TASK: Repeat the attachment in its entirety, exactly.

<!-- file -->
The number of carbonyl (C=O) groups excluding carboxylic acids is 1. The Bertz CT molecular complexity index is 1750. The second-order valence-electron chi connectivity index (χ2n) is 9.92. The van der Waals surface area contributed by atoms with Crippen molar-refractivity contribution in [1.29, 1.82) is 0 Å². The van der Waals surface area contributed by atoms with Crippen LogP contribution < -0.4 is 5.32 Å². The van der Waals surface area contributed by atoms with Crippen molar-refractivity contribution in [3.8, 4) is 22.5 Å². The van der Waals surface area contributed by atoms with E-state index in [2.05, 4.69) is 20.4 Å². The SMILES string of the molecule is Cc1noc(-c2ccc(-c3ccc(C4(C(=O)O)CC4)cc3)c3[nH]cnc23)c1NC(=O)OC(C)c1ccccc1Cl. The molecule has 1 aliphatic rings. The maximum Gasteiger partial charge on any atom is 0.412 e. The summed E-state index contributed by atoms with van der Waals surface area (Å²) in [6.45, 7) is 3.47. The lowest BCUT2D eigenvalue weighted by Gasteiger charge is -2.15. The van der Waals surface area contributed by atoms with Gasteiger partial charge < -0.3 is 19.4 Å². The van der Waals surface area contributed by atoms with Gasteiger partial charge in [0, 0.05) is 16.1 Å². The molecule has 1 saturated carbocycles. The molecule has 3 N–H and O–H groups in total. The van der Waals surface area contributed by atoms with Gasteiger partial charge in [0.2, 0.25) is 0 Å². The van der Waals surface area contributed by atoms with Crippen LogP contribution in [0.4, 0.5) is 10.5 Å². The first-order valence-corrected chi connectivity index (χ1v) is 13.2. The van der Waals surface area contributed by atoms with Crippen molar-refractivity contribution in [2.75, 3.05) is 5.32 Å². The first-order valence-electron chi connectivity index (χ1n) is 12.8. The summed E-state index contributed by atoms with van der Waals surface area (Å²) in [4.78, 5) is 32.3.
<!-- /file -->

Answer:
The number of carbonyl (C=O) groups excluding carboxylic acids is 1. The Bertz CT molecular complexity index is 1750. The second-order valence-electron chi connectivity index (χ2n) is 9.92. The van der Waals surface area contributed by atoms with Crippen molar-refractivity contribution in [1.29, 1.82) is 0 Å². The van der Waals surface area contributed by atoms with Crippen LogP contribution < -0.4 is 5.32 Å². The van der Waals surface area contributed by atoms with Crippen molar-refractivity contribution in [3.8, 4) is 22.5 Å². The van der Waals surface area contributed by atoms with E-state index in [2.05, 4.69) is 20.4 Å². The SMILES string of the molecule is Cc1noc(-c2ccc(-c3ccc(C4(C(=O)O)CC4)cc3)c3[nH]cnc23)c1NC(=O)OC(C)c1ccccc1Cl. The molecule has 1 aliphatic rings. The maximum Gasteiger partial charge on any atom is 0.412 e. The summed E-state index contributed by atoms with van der Waals surface area (Å²) in [6.45, 7) is 3.47. The lowest BCUT2D eigenvalue weighted by Gasteiger charge is -2.15. The van der Waals surface area contributed by atoms with Gasteiger partial charge < -0.3 is 19.4 Å². The van der Waals surface area contributed by atoms with Gasteiger partial charge in [0, 0.05) is 16.1 Å². The molecule has 1 saturated carbocycles. The molecule has 3 N–H and O–H groups in total. The van der Waals surface area contributed by atoms with Gasteiger partial charge in [0.2, 0.25) is 0 Å². The van der Waals surface area contributed by atoms with Crippen LogP contribution in [0.4, 0.5) is 10.5 Å². The first-order valence-corrected chi connectivity index (χ1v) is 13.2. The van der Waals surface area contributed by atoms with Crippen molar-refractivity contribution in [2.75, 3.05) is 5.32 Å². The first-order valence-electron chi connectivity index (χ1n) is 12.8. The summed E-state index contributed by atoms with van der Waals surface area (Å²) in [4.78, 5) is 32.3.